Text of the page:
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The NFL Sends Confusing Messages in Salary Cap Penalties 68

Per ESPN’s Adam Schefter, the NFL is set to penalize the Dallas Cowboys and the Washington Redskins millions of dollars for front-loading contracts during the uncapped 2010 season. League sources currently set the penalties at approximately $10 million from the Cowboys and $36 million from the Redskins.  The teams will have the option to split the penalties over the 2012 and 2013 seasons, with cap penalties split evenly among 28 NFL teams, about $1.6 million each.  Only the Oakland Raiders and New Orleans Saints will not receive any of the money.

According to Schefter’s sources, the deductions are not termed as “violations” but are the result of an agreement between the NFL and the NFL Players’ Association (NFLPA) to raise the salary cap number while keeping benefit increases and the performance pool. The other NFL owners complained the Cowboys and Redskins manipulation of the uncapped year was unfair. This issue is the specific reason why the salary cap number for 2012 took so long to be released as the NFL was determining how to proceed with this issue.

The biggest “violations” are the Cowboys paying wide receiver Miles Austin a $17-million base salary, and the Redskins front-loading the defensive lineman Albert Haynesworth’s contract. If anything, the Redskins should receive some compensation for the stupidity of giving Haynesworth a $100-million contract. It appears the penalties will affect the Cowboys much more than the Redskins; the Cowboys were already sitting right at the cap, while the Redskins, if they distribute the penalty over two years, will still be $18 million under. The irony is the league office had to approve these contracts before they were “legal” by NFL standards.

In my opinion, the NFL is sending confusing messages by doing this. The NFL owners opted out of the previous collective bargaining agreement, and therefore allowed the uncapped year in 2010 to occur. How can the Redskins and Cowboys be penalized for taking advantage of an uncapped year?  Is it fair to other teams? Probably not, and I am all for competitive balance in the NFL; however, the league and the owners shot themselves in the foot by allowing it. As I understand the anti-trust laws, since the NFL receives protection, the owners would not be allowed to “collude” and treat the uncapped year as a capped year. By penalizing teams for front-loading contracts in 2010, the NFL is walking a fine line by basically acknowledging teams should not have exceeded a certain threshold or manipulated the uncapped year, indicating collusion. I imagine lawyers for both teams will be taking a hard look at legal recourse for the hits. It is doubtful the NFLPA will look into this, since the NFL has already indicated an agreement with the NFLPA was in place.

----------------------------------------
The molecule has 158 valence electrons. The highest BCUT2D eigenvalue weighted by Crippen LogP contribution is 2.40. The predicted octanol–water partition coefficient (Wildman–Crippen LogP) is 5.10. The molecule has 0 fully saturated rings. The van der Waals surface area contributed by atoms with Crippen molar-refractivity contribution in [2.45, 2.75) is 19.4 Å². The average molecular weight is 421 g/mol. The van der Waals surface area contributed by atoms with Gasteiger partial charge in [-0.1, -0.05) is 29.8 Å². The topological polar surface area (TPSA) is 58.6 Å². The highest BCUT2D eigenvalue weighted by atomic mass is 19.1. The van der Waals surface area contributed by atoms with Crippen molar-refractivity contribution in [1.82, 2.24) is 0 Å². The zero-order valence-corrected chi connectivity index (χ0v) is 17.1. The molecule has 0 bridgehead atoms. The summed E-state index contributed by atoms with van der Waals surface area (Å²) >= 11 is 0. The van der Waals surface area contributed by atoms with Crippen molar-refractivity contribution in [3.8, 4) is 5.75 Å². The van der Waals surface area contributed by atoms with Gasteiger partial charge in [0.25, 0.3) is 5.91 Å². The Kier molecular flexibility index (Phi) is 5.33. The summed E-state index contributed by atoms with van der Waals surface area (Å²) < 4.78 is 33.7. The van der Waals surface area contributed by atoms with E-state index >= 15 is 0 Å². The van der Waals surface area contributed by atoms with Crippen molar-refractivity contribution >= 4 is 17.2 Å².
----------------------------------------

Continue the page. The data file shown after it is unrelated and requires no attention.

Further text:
Update: Per Adam Schefter, the Redskins have issued the following statement:

Redskins: “Every contract entered into by the club during the applicable periods (was) approved by the NFL commissioner’s office.”

Makes sense to me.  I pretty much expect the Cowboys and Redskins to pursue appeals on this matter.  I am an Arizona Cardinals’ fan, and I cannot see how this is fair to either team. Better idea might be to fine or fire the person in the NFL office who approved the contracts.


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